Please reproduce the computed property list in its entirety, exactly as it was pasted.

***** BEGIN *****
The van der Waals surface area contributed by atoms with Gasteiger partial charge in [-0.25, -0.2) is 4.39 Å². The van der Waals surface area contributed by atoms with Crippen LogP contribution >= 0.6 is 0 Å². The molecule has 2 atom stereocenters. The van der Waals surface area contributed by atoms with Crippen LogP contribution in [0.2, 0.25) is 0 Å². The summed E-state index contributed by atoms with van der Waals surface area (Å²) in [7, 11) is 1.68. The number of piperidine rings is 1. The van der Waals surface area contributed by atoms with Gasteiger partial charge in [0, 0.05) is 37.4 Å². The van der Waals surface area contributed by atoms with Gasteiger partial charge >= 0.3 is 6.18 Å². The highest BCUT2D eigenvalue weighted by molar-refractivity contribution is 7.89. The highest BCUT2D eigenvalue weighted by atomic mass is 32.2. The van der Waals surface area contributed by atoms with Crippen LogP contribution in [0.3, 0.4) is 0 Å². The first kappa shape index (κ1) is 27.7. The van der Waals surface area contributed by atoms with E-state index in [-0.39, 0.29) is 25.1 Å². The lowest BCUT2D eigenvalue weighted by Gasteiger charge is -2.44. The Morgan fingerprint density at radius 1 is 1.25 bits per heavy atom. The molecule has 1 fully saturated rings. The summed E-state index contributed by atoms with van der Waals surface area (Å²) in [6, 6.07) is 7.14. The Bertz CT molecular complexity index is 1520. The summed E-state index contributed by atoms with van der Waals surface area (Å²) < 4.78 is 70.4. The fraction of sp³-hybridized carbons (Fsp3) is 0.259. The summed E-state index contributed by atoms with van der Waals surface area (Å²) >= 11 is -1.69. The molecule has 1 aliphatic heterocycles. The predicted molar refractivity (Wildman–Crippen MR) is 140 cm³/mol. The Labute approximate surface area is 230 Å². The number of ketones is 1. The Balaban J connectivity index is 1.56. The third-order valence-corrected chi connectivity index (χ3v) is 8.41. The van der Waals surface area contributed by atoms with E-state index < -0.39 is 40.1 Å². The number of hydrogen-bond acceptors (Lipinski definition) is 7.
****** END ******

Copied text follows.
The van der Waals surface area contributed by atoms with Gasteiger partial charge in [-0.25, -0.2) is 4.39 Å². The van der Waals surface area contributed by atoms with Crippen LogP contribution >= 0.6 is 0 Å². The molecule has 2 atom stereocenters. The van der Waals surface area contributed by atoms with Crippen LogP contribution in [0.2, 0.25) is 0 Å². The summed E-state index contributed by atoms with van der Waals surface area (Å²) in [7, 11) is 1.68. The number of piperidine rings is 1. The van der Waals surface area contributed by atoms with Gasteiger partial charge in [0, 0.05) is 37.4 Å². The van der Waals surface area contributed by atoms with Gasteiger partial charge >= 0.3 is 6.18 Å². The highest BCUT2D eigenvalue weighted by molar-refractivity contribution is 7.89. The highest BCUT2D eigenvalue weighted by atomic mass is 32.2. The van der Waals surface area contributed by atoms with Crippen LogP contribution in [0.3, 0.4) is 0 Å². The first kappa shape index (κ1) is 27.7. The van der Waals surface area contributed by atoms with E-state index in [-0.39, 0.29) is 25.1 Å². The lowest BCUT2D eigenvalue weighted by Gasteiger charge is -2.44. The Morgan fingerprint density at radius 1 is 1.25 bits per heavy atom. The molecule has 1 fully saturated rings. The summed E-state index contributed by atoms with van der Waals surface area (Å²) in [6, 6.07) is 7.14. The Bertz CT molecular complexity index is 1520. The summed E-state index contributed by atoms with van der Waals surface area (Å²) < 4.78 is 70.4. The fraction of sp³-hybridized carbons (Fsp3) is 0.259. The summed E-state index contributed by atoms with van der Waals surface area (Å²) >= 11 is -1.69. The molecule has 1 aliphatic heterocycles. The predicted molar refractivity (Wildman–Crippen MR) is 140 cm³/mol. The Labute approximate surface area is 230 Å². The number of ketones is 1. The Balaban J connectivity index is 1.56. The third-order valence-corrected chi connectivity index (χ3v) is 8.41. The van der Waals surface area contributed by atoms with E-state index < -0.39 is 40.1 Å². The number of hydrogen-bond acceptors (Lipinski definition) is 7.